Press Releases

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Showing releases 176-200 out of 1449.

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Public Release: 9-Apr-2015
Deep Sea Research II
Dispersant used to clean Deepwater Horizon spill more toxic to corals than the oil
The dispersant used to remediate the 2010 Deepwater Horizon oil spill in the Gulf of Mexico is more toxic to cold-water corals in lower concentrations than the spilled oil.
Gulf of Mexico Research Initiative

Contact: Preston M. Moretz
pmoretz@temple.edu
215-204-4380
Temple University

Public Release: 9-Apr-2015
Environmental Science & Technology
Road salt guidelines need review to protect food chain in lakes: York U study
The study, conducted in the Department of Biology, Faculty of Science, suggests that lake and highway authorities consider adjusting road salt use protocols to protect aquatic life such as the water flea, by taking the nutritional status of the lakes into account. In particular, the study suggests revising the Water Quality Guideline for chloride, especially for lakes near winter-maintained roads on the Canadian Shield that tend to have very low nutrient levels.

Contact: Gloria Suhasini
suhasini@yorku.ca
416-736-4354
York University

Public Release: 9-Apr-2015
Global Solutions to Regional Problems: Collecting Global Expertise to Address the Problem of Harmful
U-M researchers track the toxicity of Lake Erie cyanobacterial blooms
Efforts to reduce the amount of phosphorus and other nutrients washing off farm fields and into Lake Erie shifted into overdrive after high levels of a bacterial toxin shut down the drinking water supply to more than 400,000 Toledo-area residents last August.
University of Michigan Water Center

Contact: Jim Erickson
ericksn@umich.edu
734-647-1842
University of Michigan

Public Release: 9-Apr-2015
Science
Greatest mass extinction driven by acidic oceans, study finds
Changes to the Earth's oceans, caused by extreme volcanic activity, triggered the greatest extinction of all time, a study suggests.
International Centre for Carbonate Reservoirs, Natural Environment Research Council, Leverhulme Trust, German Research Foundation, Marsden Fund

Contact: Corin Campbell
corin.campbell@ed.ac.uk
44-131-650-6382
University of Edinburgh

Public Release: 9-Apr-2015
Current Biology
Ocean myth busted: 'Toddler' sea turtles are very active swimmers
It turns out sea turtles, even at a tender 6-18 months of age, are very active swimmers. They don't just passively drift in ocean currents as researchers once thought. NOAA and University of Central Florida researchers say it's an important new clue in the sea turtle 'lost years' mystery. Where exactly turtles travel in their first years of life, before returning to coastal areas as adults to forage and reproduce, has puzzled scientists for decades.

Contact: John Ewald
john.ewald@noaa.gov
240-429-6127
NOAA Headquarters

Public Release: 9-Apr-2015
Cell
In the sea, a deadly form of leukemia is catching
Outbreaks of leukemia that have devastated some populations of soft-shell clams along the east coast of North America for decades can be explained by the spread of cancerous tumor cells from one clam to another. Researchers call the discovery, reported in the Cell Press journal Cell on April 9, 2015, 'beyond surprising.'
Howard Hughes Medical Institute, National Institutes of Health

Contact: Joseph Caputo
jcaputo@cell.com
617-335-6270
Cell Press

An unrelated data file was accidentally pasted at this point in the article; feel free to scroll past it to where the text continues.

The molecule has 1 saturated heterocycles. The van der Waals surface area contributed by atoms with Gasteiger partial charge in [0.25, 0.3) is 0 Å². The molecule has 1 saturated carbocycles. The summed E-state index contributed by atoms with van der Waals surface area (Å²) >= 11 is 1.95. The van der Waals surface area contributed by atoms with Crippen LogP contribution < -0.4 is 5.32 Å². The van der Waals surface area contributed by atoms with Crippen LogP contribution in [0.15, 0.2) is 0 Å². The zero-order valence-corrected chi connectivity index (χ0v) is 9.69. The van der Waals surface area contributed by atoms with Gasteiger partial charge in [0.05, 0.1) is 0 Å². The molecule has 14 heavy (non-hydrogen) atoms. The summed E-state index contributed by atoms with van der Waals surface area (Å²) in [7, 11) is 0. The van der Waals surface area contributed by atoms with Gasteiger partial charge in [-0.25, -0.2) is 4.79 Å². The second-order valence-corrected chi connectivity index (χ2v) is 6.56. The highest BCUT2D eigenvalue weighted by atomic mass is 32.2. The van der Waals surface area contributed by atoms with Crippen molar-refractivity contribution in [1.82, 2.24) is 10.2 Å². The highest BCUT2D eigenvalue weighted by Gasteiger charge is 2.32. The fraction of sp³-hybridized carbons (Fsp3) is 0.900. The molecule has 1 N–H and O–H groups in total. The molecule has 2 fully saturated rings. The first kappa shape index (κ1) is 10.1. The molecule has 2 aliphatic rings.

Public Release: 8-Apr-2015
Nature
Recovery potential for the world's coral reef fish
A simple test of the number of fish living on a coral reef can be used as a road map to restore degraded reefs and fishers' livelihoods according to a global study published in the journal Nature.

Contact: Eleanor Gregory
eleanor.gregory@jcu.edu.au
61-042-878-5895
ARC Centre of Excellence in Coral Reef Studies

Public Release: 8-Apr-2015
Mysteries of the deep
Scientists who have spent much of their careers in deep-sea submersibles observing coral and sponges are sharing their experiences and expertise through innovative online seminars.

Contact: Michael Milstein
Michael.Milstein@noaa.gov
NOAA Fisheries West Coast Region

Public Release: 8-Apr-2015
NASA analyzes rainfall in Tropical Cyclone Joalane
NASA and the Japan Aerospace Exploration Agency's GPM satellite provided scientists with a look 'under the hood' of Tropical Cyclone Joalane's clouds at the rate in which rain was falling throughout the storm.
NASA

Contact: Rob Gutro
robert.j.gutro@nasa.gov
NASA/Goddard Space Flight Center

Public Release: 8-Apr-2015
Nature
Recipe for saving coral reefs: Add more fish
Fish are the key ingredients in a new recipe to diagnose and restore degraded coral reef ecosystems, according to scientists from the Australian Institute of Marine Science, the Wildlife Conservation Society, James Cook University and other organizations in a new study in the journal Nature.

Contact: John Delaney
jdelaney@wcs.org
718-220-3275
Wildlife Conservation Society

Public Release: 8-Apr-2015
NASA-NOAA satellite sees the end of Tropical Cyclone Ikola
Strong vertical wind shear has taken a toll on Tropical Cyclone Ikola and that was pretty clear in a visible-light image from NASA-NOAA's Suomi NPP satellite today, April 8.
NASA

Contact: Rob Gutro
robert.j.gutro@nasa.gov
NASA/Goddard Space Flight Center

Public Release: 7-Apr-2015
Palaeontology
Newly discovered ancient arthropod lived hundreds of millions of years ago
The Burgess Shale Formation, in the Canadian Rockies of British Columbia, is one of the most famous fossil locations in the world. A recent Palaeontology study introduces a 508 million year old (middle Cambrian) arthropod -- called Yawunik kootenayi -- from exceptionally preserved specimens of the new Marble Canyon locality within the Burgess Shale Formation.

Contact: Dawn Peters
sciencenewsroom@wiley.com
781-388-8408
Wiley

Public Release: 7-Apr-2015
Paleobiology
X-raying the past: New insights into the life of extinct marine creatures
Using state-of-the-art imaging techniques, palaeontologists at the Ruhr-Universität Bochum have been examining extinct marine creatures. Quantitative analyses provide new evidence that ammonites were able to swim using their shell -- very much like the recent nautilus. For the purpose of the study, the researchers, together with partners from the industry, developed an evaluation process for high-res CT images. The science magazine 'RUBIN' reports about the results.